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A Bump in the Road? How To Manage Anxiety During Pregnancy

Pregnancy — particularly a first pregnancy — is a thrilling, terrifying and fast-changing time. Your body and your future are changing at such a rapid pace that it’s hard to keep up and, naturally, you’re concerned about the well-being of your unborn child.


There are many questions. What to eat, what not to eat, how to sleep… Nurturing a new life in your own body brings many women a new sense of responsibility and it’s natural to have some anxieties during pregnancy.


In fact, over a third of women experience elevated anxiety during pregnancy [1], so you’re not alone. Remembering this fact might even be the first step to calming your nerves.


If you’re experiencing anxiety during pregnancy, the best thing to do is face it head-on. Gather the facts, talk to your partner and doctor, and learn how to manage these feelings. You’re in the right place.


What Causes Anxiety During Pregnancy?


Anxiety is common during pregnancy because of the complicated interplay of hormonal, physical and emotional factors.


Fluctuating levels of estrogen and progesterone play a significant role as these hormones affect mood regulation. Mood swings are very common during pregnancy, and anxiety is just one side effect of the physical changes happening to your body.


Additionally, the physical and emotional demands of pregnancy, concerns about the health of the baby, fear of childbirth, and potential lifestyle changes can all contribute to heightened anxiety. Previous mental health conditions or a history of anxiety can also exacerbate these feelings, but are by no means a prerequisite. Anxiety can affect anyone.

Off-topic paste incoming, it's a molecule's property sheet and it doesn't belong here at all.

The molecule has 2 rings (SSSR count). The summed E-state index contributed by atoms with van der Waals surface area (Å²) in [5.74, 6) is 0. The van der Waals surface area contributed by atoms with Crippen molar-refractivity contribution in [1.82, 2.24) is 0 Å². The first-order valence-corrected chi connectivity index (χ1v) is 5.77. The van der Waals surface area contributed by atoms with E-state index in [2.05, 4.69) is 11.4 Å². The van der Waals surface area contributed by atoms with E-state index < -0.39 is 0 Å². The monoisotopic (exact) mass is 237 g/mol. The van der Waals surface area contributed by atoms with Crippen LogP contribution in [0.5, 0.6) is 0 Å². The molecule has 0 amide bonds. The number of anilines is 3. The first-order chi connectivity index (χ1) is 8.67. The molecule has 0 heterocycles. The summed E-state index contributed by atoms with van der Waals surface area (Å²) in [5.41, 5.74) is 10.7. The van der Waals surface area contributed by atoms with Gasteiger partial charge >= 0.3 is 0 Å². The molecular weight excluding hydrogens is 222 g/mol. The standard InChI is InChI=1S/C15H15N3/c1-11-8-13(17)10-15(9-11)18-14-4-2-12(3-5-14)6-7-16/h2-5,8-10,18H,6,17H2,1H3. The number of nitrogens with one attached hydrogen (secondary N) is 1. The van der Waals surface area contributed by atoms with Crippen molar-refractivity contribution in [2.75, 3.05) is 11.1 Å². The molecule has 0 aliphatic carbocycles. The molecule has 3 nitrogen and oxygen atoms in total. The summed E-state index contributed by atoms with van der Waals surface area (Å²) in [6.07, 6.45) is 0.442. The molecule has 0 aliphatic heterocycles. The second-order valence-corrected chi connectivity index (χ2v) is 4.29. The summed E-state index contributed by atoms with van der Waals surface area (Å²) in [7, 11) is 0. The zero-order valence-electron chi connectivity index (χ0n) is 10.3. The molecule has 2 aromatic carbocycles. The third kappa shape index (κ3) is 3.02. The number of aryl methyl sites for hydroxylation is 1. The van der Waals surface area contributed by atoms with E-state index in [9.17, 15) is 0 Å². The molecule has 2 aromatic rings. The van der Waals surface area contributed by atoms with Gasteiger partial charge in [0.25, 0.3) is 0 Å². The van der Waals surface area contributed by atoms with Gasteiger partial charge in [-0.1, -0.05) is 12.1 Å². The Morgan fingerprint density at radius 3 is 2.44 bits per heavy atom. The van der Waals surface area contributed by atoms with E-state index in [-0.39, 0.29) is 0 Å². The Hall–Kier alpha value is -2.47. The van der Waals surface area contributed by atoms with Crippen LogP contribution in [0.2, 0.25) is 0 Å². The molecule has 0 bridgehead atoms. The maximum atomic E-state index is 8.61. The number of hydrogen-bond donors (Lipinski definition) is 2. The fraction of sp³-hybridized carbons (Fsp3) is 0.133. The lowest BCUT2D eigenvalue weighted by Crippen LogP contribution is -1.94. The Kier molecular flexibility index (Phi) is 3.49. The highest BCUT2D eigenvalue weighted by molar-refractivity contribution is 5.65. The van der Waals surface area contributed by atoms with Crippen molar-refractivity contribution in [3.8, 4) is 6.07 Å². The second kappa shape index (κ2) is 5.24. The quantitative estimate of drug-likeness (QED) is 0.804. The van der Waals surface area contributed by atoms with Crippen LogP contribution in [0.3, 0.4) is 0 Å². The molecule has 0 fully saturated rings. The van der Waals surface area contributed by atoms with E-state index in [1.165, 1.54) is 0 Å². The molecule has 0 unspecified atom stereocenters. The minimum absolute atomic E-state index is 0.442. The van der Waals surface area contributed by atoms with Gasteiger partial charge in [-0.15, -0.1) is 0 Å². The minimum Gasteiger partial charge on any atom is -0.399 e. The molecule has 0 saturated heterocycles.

Does anxiety in pregnancy affect the baby?


Don’t let this fact heighten your anxiety, but yes — excessive levels of anxiety can affect your fetus. 


Elevated levels of stress hormones like cortisol can cross the placenta and affect fetal development. Research suggests that high levels of maternal anxiety are associated with preterm birth, low birth weight, and developmental issues in the child [2].


Further, prolonged anxiety can contribute to postpartum depression (PPD), which affects around one in seven women [3]. Severe PPD can impact your child’s development, making it vital to spot the signs of anxiety and tackle your feelings.


Spot It: The Symptoms of Anxiety During Pregnancy


Recognizing anxiety during pregnancy is essential for seeking timely help. Common symptoms include excessive worrying about the baby’s health, feeling overwhelmed by pregnancy-related changes, and experiencing irrational fears about childbirth.


Of course, concerns and anxieties around pregnancy are common, and even inevitable given the changes your body is going through. Discuss these with your ob-gyn and partner to help understand if they are becoming excessive.


These emotional symptoms are often accompanied by physical manifestations such as:

  • Restlessness: A constant sense of unease or inability to relax.

  • Fatigue: Extreme tiredness that doesn’t improve with rest.

  • Insomnia: Difficulty falling or staying asleep despite being tired.

  • Muscle tension: Persistent muscle aches or soreness without a clear physical cause.

  • Heart palpitations: Noticeable heartbeats, which can feel rapid or irregular.


These physical symptoms of anxiety are often disguised and can be mistaken for common pregnancy-related discomforts. For instance, fatigue and muscle tension might be attributed to the physical strain of carrying a baby, while insomnia could be blamed on hormonal changes. When these symptoms persist and significantly interfere with daily functioning, it’s important to consider anxiety as a potential cause.


How to Treat Anxiety During Pregnancy